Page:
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Eastern Cottonwood

Populus deltoides

Other common name(s):

Carolina Poplar, Necklace Poplar, Alamo

Family:

Salicaceae (Willow Family)

Plant Ecoregion Distribution Map

Central Great Plains, Chihuahuan Deserts, Cross Timbers, East Central Texas Plains, Edwards Plateau, Gulf Coast Prairies and Marshes, High Plains, Southern Texas Plains, Southwestern Tablelands, Texas Blackland Prairies, Western Gulf Coastal Plain
Broken Red Plains, Red Prairie
Chihuahuan Basins and Playas, Chihuahuan Desert Grasslands, Chihuahuan Montane Woodlands, Low Mountains and Bajadas, Stockton Plateau
Carbonate Cross Timbers, Eastern Cross Timbers, Grand Prairie, Limestone Cut Plain, Western Cross Timbers
Bastrop Lost Pines, Floodplains and Low Terraces2, San Antonio Prairie, Southern Post Oak Savanna
Balcones Canyonlands, Edwards Plateau Woodland, Llano Uplift
Floodplains and Low Terraces4, Northern Humid Gulf Coastal Prairies, Texas-Louisiana Coastal Marshes
Canadian/Cimarron High Plains, Llano Estacado, Rolling Sand Plains
Northern Nueces Alluvial Plains, Rio Grande Floodplain and Terraces, Texas-Tamaulipan Thornscrub
Canadian/Cimarron Breaks, Caprock Canyons Badlands Breaks, Flat Tablelands and Valleys, Semiarid Canadian Breaks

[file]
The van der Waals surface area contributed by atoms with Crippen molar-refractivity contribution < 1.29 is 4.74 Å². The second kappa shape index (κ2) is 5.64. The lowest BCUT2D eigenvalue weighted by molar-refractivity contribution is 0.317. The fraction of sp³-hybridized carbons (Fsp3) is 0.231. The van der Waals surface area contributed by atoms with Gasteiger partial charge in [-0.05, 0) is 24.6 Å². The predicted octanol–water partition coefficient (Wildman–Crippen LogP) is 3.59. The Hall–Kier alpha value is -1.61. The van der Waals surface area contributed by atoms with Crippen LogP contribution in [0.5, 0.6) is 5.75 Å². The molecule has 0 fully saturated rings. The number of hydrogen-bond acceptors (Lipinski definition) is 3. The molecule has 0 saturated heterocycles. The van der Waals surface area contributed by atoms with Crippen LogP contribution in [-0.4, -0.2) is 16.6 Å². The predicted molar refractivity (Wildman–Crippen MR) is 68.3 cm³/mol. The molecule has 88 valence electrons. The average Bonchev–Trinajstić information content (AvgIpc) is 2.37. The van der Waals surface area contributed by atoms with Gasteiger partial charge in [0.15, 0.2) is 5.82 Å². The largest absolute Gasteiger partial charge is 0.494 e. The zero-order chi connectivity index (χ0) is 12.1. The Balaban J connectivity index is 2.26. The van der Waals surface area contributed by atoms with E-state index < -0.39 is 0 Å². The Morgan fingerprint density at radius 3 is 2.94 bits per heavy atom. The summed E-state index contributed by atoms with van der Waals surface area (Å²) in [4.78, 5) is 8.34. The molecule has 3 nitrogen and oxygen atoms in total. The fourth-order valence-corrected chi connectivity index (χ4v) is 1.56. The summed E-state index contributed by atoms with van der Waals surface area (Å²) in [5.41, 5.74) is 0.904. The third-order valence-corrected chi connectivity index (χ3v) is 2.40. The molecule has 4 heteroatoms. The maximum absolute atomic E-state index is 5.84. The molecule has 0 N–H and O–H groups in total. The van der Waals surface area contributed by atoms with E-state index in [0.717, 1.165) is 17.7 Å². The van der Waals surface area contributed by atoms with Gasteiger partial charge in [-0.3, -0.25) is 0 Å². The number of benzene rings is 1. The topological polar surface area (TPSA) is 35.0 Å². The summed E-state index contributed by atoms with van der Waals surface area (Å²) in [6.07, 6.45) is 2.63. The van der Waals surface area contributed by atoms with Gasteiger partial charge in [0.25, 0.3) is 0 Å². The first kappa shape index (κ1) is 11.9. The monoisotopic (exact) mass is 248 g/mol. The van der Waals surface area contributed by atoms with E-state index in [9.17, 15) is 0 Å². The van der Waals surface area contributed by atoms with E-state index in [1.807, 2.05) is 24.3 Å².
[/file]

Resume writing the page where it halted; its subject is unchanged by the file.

Floodplains and Low Terraces1, Northern Blackland Prairie, Southern Blackland Prairie
Flatwoods, Floodplains and Low Terraces3, Pleistocene Fluvial Terraces, Red River Bottomlands, Southern Tertiary Uplands, Tertiary Uplands

Plant Characteristics

Growth Form

Tree

Height

12
to
36
ft.

Spread

35
to
60
ft.

Leaf Retention

Deciduous

Lifespan

Perennial

Habitat and Care Requirements

Soil Type(s)

Sand, Loam, Clay, Moist

Light Requirement

Sun, Part Shade, Shade

Water Requirement

High

Native Habitat

Woodland, Wetland or Riparian

Bloom and Attraction

Bloom Color

Yellow

Bloom Season

Spring

Seasonal Interest

Fall Color, Seeds, Larval Host

Wildlife Benefit

Butterflies, Birds

Maintenance

Fast growing, but short-lived tree. The name refers to the abundant cottony seeds. Tolerant of any (except for constantly waterlogged) soil. Does best in deep, fertile, moist but well-drained soil. Weak wood. Don’t plant too close to buildings, roots are widespread. Foliage provides attractive fall color. Propagation: Semi-hardwood cuttings, Seed.

Comments

Blooms February-April. A large-canopied tree with upright, stout limbs, that arch at the tips, creating a vase-shape outline. The bark is silvery-white, smooth or lightly fissured when young, becoming dark gray and deeply fissured on old trees. Male and female flowers are produced on separate trees before leaves emerge. Female trees produce tiny flowers, on hanging catkins, that then mature into green capsules that release seeds with tufts of cottony hairs. The male pollen catkins are reddish-purple. Birds eat the seeds. Larval Host: Morning Cloak and Viceroy, Great Purple Hairstreak.

References